(Reuters Health) - A self-help cognitive behavioral therapy program combined with relaxation techniques can ease working women’s menopausal symptoms, according to a British study.
The program helps users learn strategies to control their thoughts and feelings. Working women who used it were able to significantly reduce the frequency and interference of hot flushes and night sweats, and improve their overall quality of life, researchers found.
Menopause symptoms can be more difficult to deal with in the workplace than in other settings due to an inability to control the temperature, embarrassment, stress and other factors, coauthor Myra S. Hunter, emeritus professor of clinical health psychology, Kings College London, told Reuters Health by email.
She said that while hormone replacement therapy is an effective treatment for menopausal symptoms, not all women want to take it.
Cognitive behavioral therapy (CBT) has been used since the 1960s to treat a variety of medical problems, including anxiety, depression and sleep problems.
“This study offers women who have problematic symptoms at work a brief, non-medical solution. The brief, self-help CBT helped women to manage symptoms, and also had broader impacts on sleep and wellbeing,” Hunter said.
The therapy also improved their work experience because they slept better, experienced less physical discomfort, social embarrassment, and memory and concentration problems.
As reported online January 8 in Menopause, the researchers produced a self-help CBT booklet designed to help working menopausal women learn CBT skills on their own. It included sections on work stress and how to discuss menopause at work.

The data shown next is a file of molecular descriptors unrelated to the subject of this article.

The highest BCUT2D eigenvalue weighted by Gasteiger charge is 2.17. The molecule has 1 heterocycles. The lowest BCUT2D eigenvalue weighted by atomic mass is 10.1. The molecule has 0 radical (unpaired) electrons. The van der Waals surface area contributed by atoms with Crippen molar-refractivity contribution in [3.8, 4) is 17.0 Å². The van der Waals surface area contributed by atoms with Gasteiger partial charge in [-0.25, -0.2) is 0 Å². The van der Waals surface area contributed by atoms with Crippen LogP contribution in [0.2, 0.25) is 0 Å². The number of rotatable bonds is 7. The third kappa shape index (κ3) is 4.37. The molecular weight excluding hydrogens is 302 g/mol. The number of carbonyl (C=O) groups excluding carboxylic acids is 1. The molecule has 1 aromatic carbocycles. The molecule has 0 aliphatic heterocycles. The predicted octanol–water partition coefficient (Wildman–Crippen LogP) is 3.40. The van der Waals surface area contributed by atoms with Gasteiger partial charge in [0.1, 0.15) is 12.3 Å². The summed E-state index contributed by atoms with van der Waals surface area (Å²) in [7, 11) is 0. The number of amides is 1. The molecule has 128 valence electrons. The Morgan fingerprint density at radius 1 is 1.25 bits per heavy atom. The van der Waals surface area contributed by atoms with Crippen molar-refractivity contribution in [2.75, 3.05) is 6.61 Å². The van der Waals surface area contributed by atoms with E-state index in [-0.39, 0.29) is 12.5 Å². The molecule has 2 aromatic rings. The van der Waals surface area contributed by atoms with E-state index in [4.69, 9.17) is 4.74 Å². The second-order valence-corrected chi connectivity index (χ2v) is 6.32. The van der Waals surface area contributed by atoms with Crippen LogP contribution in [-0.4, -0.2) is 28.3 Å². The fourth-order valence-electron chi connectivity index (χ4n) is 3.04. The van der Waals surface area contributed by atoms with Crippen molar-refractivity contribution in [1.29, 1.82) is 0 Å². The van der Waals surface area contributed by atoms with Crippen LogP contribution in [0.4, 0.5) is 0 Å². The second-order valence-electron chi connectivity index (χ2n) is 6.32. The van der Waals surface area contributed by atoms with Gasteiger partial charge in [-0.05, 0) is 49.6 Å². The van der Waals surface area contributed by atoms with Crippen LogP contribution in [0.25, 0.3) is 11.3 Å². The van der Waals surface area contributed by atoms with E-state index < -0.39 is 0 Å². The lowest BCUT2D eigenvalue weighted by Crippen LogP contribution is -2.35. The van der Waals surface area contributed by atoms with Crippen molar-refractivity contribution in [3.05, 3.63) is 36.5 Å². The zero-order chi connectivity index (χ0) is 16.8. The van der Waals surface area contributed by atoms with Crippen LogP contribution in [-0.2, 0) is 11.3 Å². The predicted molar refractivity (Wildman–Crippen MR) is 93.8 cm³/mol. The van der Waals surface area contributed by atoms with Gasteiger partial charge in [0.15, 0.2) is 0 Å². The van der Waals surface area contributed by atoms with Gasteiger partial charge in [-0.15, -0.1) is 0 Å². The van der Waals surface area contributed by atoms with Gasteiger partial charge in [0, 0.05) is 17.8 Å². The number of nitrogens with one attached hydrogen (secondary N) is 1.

Menopause has been and still is, in many contexts, a taboo issue in the workplace, Hunter said.
The new study involved 124 working postmenopausal women who were having at least 10 hot flashes or night sweats per week. Half the women were randomly assigned to receive the self-help CBT booklet plus a breathing/relaxation CD. The other half were placed on a waiting list (the control group).
On average, the women in the study were having 56 hot flashes and/or night sweats per week. They arrived to work late, left early or stayed home from work an average of two days per month due to menopausal symptoms.
The participants completed follow-up questionnaires at six weeks and again at 20 weeks.
In the self-help group, the frequency of hot flashes and night sweats decreased by 24% over six weeks and 35% by 20 weeks.
In the control group, however, the frequency of hot flashes and/or night sweats had fallen by only 0.5% at six weeks and 15% at 20 weeks.
The self-help group also reported significant improvements in sleep quality and functioning at work, home, leisure and social situations.
A subset of 27 women from the self-help group were interviewed after the trial. The majority, 82%, felt the intervention had helped them with hot flashes/night sweats. Fifty-two percent reported positive benefits to their work life, and roughly a third had talked about menopause to their line manager.
One limitation of the study was that is that it relied on subjective rather than objective measures. Also, the dropout rate was unexpectedly higher in the self-help group. Participants reported time pressures as the main problem for not following through with the intervention.
Dr. Mary Jane Minkin, clinical professor in the department of obstetrics, gynecology and reproductive sciences at Yale Medical School, New Haven, Connecticut, told Reuters Health by phone that she doesn’t see any harm in the self-help therapy.
“The question is, how much does it really help?” said Minkin, who was not involved in the study. “Women need to be apprised that there are more effective approaches to curb menopause symptoms if they’re feeling poorly. When you really get down to it, why not use estrogen?”
The authors’ self-help book for women with hot flushes and night sweats, “Managing hot flushes and night sweats: a cognitive behavioral approach to the menopause,” is available from booksellers.